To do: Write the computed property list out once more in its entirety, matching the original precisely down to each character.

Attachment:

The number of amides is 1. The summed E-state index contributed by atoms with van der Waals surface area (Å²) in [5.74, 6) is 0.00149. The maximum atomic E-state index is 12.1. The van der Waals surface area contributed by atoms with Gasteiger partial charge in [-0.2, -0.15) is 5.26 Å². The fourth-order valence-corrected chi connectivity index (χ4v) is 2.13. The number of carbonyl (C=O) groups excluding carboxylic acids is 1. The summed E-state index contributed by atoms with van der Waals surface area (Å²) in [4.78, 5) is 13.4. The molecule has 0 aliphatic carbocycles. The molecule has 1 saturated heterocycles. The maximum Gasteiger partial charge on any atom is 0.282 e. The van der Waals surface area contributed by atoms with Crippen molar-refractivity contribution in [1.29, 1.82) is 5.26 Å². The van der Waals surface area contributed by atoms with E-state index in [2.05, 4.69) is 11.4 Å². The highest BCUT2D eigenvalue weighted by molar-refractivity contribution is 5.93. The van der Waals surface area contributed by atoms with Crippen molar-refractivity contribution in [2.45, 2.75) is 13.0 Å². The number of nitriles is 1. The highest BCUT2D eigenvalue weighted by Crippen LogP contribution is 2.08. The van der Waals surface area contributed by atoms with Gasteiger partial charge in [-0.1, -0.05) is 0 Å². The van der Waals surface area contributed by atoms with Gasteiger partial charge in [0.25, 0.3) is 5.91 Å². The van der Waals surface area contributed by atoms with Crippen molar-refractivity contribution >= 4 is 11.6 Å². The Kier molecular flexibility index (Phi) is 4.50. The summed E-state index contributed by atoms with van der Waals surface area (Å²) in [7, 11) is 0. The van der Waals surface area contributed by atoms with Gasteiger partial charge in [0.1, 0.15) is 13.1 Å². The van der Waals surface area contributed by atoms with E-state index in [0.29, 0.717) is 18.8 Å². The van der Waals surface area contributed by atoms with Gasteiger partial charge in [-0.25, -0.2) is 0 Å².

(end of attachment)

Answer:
The number of amides is 1. The summed E-state index contributed by atoms with van der Waals surface area (Å²) in [5.74, 6) is 0.00149. The maximum atomic E-state index is 12.1. The van der Waals surface area contributed by atoms with Gasteiger partial charge in [-0.2, -0.15) is 5.26 Å². The fourth-order valence-corrected chi connectivity index (χ4v) is 2.13. The number of carbonyl (C=O) groups excluding carboxylic acids is 1. The summed E-state index contributed by atoms with van der Waals surface area (Å²) in [4.78, 5) is 13.4. The molecule has 0 aliphatic carbocycles. The molecule has 1 saturated heterocycles. The maximum Gasteiger partial charge on any atom is 0.282 e. The van der Waals surface area contributed by atoms with Crippen molar-refractivity contribution in [1.29, 1.82) is 5.26 Å². The van der Waals surface area contributed by atoms with E-state index in [2.05, 4.69) is 11.4 Å². The highest BCUT2D eigenvalue weighted by molar-refractivity contribution is 5.93. The van der Waals surface area contributed by atoms with Crippen molar-refractivity contribution in [2.45, 2.75) is 13.0 Å². The number of nitriles is 1. The highest BCUT2D eigenvalue weighted by Crippen LogP contribution is 2.08. The van der Waals surface area contributed by atoms with Gasteiger partial charge in [-0.1, -0.05) is 0 Å². The van der Waals surface area contributed by atoms with Gasteiger partial charge in [0.25, 0.3) is 5.91 Å². The van der Waals surface area contributed by atoms with Crippen molar-refractivity contribution >= 4 is 11.6 Å². The Kier molecular flexibility index (Phi) is 4.50. The summed E-state index contributed by atoms with van der Waals surface area (Å²) in [7, 11) is 0. The van der Waals surface area contributed by atoms with Gasteiger partial charge in [0.1, 0.15) is 13.1 Å². The van der Waals surface area contributed by atoms with E-state index in [0.29, 0.717) is 18.8 Å². The van der Waals surface area contributed by atoms with Gasteiger partial charge in [-0.25, -0.2) is 0 Å².